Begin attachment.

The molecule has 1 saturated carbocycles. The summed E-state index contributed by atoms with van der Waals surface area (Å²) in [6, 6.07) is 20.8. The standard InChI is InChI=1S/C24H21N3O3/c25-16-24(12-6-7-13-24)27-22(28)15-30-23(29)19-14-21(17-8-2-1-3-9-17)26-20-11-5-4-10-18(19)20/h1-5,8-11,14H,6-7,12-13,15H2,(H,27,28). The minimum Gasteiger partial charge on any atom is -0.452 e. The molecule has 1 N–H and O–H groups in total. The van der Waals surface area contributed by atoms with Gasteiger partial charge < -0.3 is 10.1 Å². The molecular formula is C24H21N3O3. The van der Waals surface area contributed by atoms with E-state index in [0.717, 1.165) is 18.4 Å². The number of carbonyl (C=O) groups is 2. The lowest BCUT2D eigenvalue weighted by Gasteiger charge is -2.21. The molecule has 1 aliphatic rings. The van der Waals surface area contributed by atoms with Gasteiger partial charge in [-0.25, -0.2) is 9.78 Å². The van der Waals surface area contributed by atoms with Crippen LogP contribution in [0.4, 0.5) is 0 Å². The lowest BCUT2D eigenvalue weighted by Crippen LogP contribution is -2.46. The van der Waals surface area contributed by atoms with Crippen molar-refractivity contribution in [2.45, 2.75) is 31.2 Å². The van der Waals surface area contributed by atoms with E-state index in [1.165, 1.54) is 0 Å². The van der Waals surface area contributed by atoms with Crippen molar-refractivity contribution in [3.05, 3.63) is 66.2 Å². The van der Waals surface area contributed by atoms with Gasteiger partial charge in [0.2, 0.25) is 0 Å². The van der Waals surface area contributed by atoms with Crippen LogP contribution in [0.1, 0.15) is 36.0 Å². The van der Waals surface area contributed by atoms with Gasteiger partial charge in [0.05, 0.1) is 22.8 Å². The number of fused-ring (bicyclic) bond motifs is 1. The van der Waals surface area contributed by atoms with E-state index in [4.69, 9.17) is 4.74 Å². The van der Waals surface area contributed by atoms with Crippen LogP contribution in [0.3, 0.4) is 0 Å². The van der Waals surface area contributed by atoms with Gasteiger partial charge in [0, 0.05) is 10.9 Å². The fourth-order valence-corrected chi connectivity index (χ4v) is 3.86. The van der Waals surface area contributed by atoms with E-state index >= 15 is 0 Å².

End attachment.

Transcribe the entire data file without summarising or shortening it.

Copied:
The molecule has 1 saturated carbocycles. The summed E-state index contributed by atoms with van der Waals surface area (Å²) in [6, 6.07) is 20.8. The standard InChI is InChI=1S/C24H21N3O3/c25-16-24(12-6-7-13-24)27-22(28)15-30-23(29)19-14-21(17-8-2-1-3-9-17)26-20-11-5-4-10-18(19)20/h1-5,8-11,14H,6-7,12-13,15H2,(H,27,28). The minimum Gasteiger partial charge on any atom is -0.452 e. The molecule has 1 N–H and O–H groups in total. The van der Waals surface area contributed by atoms with Gasteiger partial charge < -0.3 is 10.1 Å². The molecular formula is C24H21N3O3. The van der Waals surface area contributed by atoms with E-state index in [0.717, 1.165) is 18.4 Å². The number of carbonyl (C=O) groups is 2. The lowest BCUT2D eigenvalue weighted by Gasteiger charge is -2.21. The molecule has 1 aliphatic rings. The van der Waals surface area contributed by atoms with Gasteiger partial charge in [-0.25, -0.2) is 9.78 Å². The van der Waals surface area contributed by atoms with Crippen LogP contribution in [0.4, 0.5) is 0 Å². The lowest BCUT2D eigenvalue weighted by Crippen LogP contribution is -2.46. The van der Waals surface area contributed by atoms with Crippen molar-refractivity contribution in [2.45, 2.75) is 31.2 Å². The van der Waals surface area contributed by atoms with E-state index in [1.165, 1.54) is 0 Å². The van der Waals surface area contributed by atoms with Crippen molar-refractivity contribution in [3.05, 3.63) is 66.2 Å². The van der Waals surface area contributed by atoms with Gasteiger partial charge in [0.2, 0.25) is 0 Å². The van der Waals surface area contributed by atoms with Crippen LogP contribution in [0.1, 0.15) is 36.0 Å². The van der Waals surface area contributed by atoms with Gasteiger partial charge in [0.05, 0.1) is 22.8 Å². The number of fused-ring (bicyclic) bond motifs is 1. The van der Waals surface area contributed by atoms with E-state index in [4.69, 9.17) is 4.74 Å². The van der Waals surface area contributed by atoms with Crippen LogP contribution in [0.3, 0.4) is 0 Å². The van der Waals surface area contributed by atoms with Gasteiger partial charge in [0, 0.05) is 10.9 Å². The fourth-order valence-corrected chi connectivity index (χ4v) is 3.86. The van der Waals surface area contributed by atoms with E-state index >= 15 is 0 Å².